This is the second movie I've seen this year in which the difficult relationship between porn producer and actor was central. (The other was Tickled.) These movies also have something to say about porn itself, how it can take over people's lives and ruin them.

Reviewed by John Nail (ascheland) 5 / 10

A Fair Amount of Skin but Not Enough Meat

The real life murder of Cobra Video owner Bryan Kocis has all the ingredients for a promising movie: sex, greed, betrayal, lonely/sad people, users/abusers, and, of course, homicide, all revolving around a central character who is as manipulative as he is physically alluring-- an homme fatale, as it were. Unfortunately, though it comes close a few times to fulfilling that promise, "King Cobra" ultimately fails to do so.

At the heart of the story is Sean Paul Lockhart (Garrett Clayton), who, after telling his mother he's going to a film making workshop, leaves his home in San Diego to go make a solo video for Cobra under the name Brent Corrigan. Cobra's owner (Christian Slater), re-named Stephen in the movie, is obviously smitten but grudgingly respects Brent's wishes to sleep in the sparsely furnished guest room rather than join the pornographer in his big, luxurious bed. The Internet is quickly smitten by Cobra's very young discovery, too. Realizing he's got a potential gold mine, Stephen offers Brent more money to make hardcore videos, and a star is born.

Among Brent's growing fan base are L.A. rent boy Harlow (Keegan Allen) and his domineering boyfriend/pimp Joe (James Franco). Inspired by Corrigan's success, Joe starts producing videos starring Harlow. The move makes them enough money for Joe to put the down payment on a coveted Dodge Viper (their video company is even called Viper Boyz) for his star, but not the kind of cash they want or, as it's later revealed, need. What would really put them on the map--making them millions!-- is a video featuring Harlow and Brent Corrigan. Fortunately for them, Corrigan is just as greedy, and after an acrimonious split from Cobra Video, gay porn's latest "It" boy is soon spinning into Harlow and Joe's orbit. But it's Harlow and Joe who spin out of control.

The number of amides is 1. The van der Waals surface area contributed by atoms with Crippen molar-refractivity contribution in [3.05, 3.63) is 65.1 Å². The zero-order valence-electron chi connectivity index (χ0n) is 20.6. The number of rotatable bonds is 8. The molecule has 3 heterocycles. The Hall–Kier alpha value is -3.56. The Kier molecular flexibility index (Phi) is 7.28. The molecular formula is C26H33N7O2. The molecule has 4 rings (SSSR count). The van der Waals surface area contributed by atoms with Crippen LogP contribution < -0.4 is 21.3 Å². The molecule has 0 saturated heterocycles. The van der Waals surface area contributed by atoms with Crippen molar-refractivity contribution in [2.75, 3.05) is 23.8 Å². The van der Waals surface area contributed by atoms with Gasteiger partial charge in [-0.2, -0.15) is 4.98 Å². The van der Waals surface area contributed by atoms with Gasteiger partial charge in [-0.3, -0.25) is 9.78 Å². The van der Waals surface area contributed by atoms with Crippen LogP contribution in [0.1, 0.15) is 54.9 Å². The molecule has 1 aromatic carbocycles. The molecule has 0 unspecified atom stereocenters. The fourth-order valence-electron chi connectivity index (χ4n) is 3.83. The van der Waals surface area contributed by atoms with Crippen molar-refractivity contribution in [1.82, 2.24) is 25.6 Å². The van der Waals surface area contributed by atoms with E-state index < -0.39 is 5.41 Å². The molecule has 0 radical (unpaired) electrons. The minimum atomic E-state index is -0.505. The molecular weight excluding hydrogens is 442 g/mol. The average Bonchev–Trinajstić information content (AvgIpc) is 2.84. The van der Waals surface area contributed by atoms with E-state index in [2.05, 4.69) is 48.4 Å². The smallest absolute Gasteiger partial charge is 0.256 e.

"King Cobra" has several effective moments, most belonging to Slater and Allen. As the owner of Cobra Video, Slater's Stephen is is more sad than sleazy. He reveals that he turned to making gay porn after living so many years in the closet, and yet he still hasn't come out to his family. (His sister--played by an unnecessarily cast Molly Ringwald--still tries to set him up with women.) When Stephen finally badgers Brent into having sex with him he's in heaven, but is clearly heartbroken when Brent rebuffs his attempts to cuddle afterwards. Allen's eager-to-please Harlow is equally sad, his relationship with Joe--not to mention his involvement in the sex trade--only deepening the psychic wounds caused by child sexual abuse, not healing them.

And then there's James Franco.

That Franco is in this movie is not much of a surprise: Franco worked with director Justin Kelly before ("I Am Michael"), and "King Cobra" caters to Franco's dual fascinations with homosexuality and pornography. (It's only a matter of time before Franco just gives in to temptation and asks the Falcon Studio Group to put him in one of its videos.) Unfortunately for Kelly, he didn't get Oscar Nominated James Franco. Instead, he got Slumming Soap Opera Guest Star James Franco. Whatever potential "King Cobra" had at being taken seriously is dashed the moment Franco's on screen, the actor apparently thinking Kelly was making a porn parody. To be fair, it's not always clear whether Kelly was trying to make a gay-themed equivalent of "Foxcatcher" or a satire a la "To Die For," but Franco's over-the-top performance is completely wrong in either case.

After Brent reveals he made a few of his early videos before his 18th birthday, a porn producer for a bigger company tells the performer to lay low for a while, mentioning that Traci Lords was able to bounce back from a similar scandal. The Lords reference is fitting for Brent. Like Lords, Brent Corrigan is a divisive figure in the porn world, viewed as either a kid who made some bad choices or a scheming little b--ch. As played by Clayton (much cuter than the real Corrigan, IMO), he's a little bit of both, leaning more towards portraying him as a quick learner who's not quite as clever as he thinks he is.

Likewise, "King Cobra" is not as clever as it thinks it is. Like a lot of movies set in the world of porn ("Rated X," "Lovelace"), it shows some skin but it doesn't have enough meat to satisfy its lurid story. Franco, however, provides plenty of ham.